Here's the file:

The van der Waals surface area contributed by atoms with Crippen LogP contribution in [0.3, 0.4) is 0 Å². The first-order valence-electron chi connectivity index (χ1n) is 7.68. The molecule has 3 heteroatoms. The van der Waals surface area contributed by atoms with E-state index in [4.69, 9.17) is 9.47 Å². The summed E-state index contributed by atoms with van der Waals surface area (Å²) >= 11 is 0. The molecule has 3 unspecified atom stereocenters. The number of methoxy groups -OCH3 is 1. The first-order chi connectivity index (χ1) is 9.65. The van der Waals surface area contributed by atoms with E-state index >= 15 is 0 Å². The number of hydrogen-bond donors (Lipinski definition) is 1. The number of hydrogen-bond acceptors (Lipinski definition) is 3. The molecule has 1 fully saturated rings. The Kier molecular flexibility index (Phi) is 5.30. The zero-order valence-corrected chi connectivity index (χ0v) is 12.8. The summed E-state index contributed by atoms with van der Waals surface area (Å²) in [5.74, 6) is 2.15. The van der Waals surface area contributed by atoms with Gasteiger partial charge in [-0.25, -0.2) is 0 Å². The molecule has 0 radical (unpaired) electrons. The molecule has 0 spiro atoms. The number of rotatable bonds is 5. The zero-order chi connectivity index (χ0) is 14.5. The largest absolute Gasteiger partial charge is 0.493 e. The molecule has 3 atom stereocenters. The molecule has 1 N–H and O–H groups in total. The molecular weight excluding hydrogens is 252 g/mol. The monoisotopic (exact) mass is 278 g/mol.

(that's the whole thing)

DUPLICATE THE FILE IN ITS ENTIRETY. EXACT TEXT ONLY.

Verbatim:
The van der Waals surface area contributed by atoms with Crippen LogP contribution in [0.3, 0.4) is 0 Å². The first-order valence-electron chi connectivity index (χ1n) is 7.68. The molecule has 3 heteroatoms. The van der Waals surface area contributed by atoms with E-state index in [4.69, 9.17) is 9.47 Å². The summed E-state index contributed by atoms with van der Waals surface area (Å²) >= 11 is 0. The molecule has 3 unspecified atom stereocenters. The number of methoxy groups -OCH3 is 1. The first-order chi connectivity index (χ1) is 9.65. The van der Waals surface area contributed by atoms with E-state index >= 15 is 0 Å². The number of hydrogen-bond donors (Lipinski definition) is 1. The number of hydrogen-bond acceptors (Lipinski definition) is 3. The molecule has 1 fully saturated rings. The Kier molecular flexibility index (Phi) is 5.30. The zero-order valence-corrected chi connectivity index (χ0v) is 12.8. The summed E-state index contributed by atoms with van der Waals surface area (Å²) in [5.74, 6) is 2.15. The van der Waals surface area contributed by atoms with Gasteiger partial charge in [-0.25, -0.2) is 0 Å². The molecule has 0 radical (unpaired) electrons. The molecule has 0 spiro atoms. The number of rotatable bonds is 5. The zero-order chi connectivity index (χ0) is 14.5. The largest absolute Gasteiger partial charge is 0.493 e. The molecule has 3 atom stereocenters. The molecule has 1 N–H and O–H groups in total. The molecular weight excluding hydrogens is 252 g/mol. The monoisotopic (exact) mass is 278 g/mol.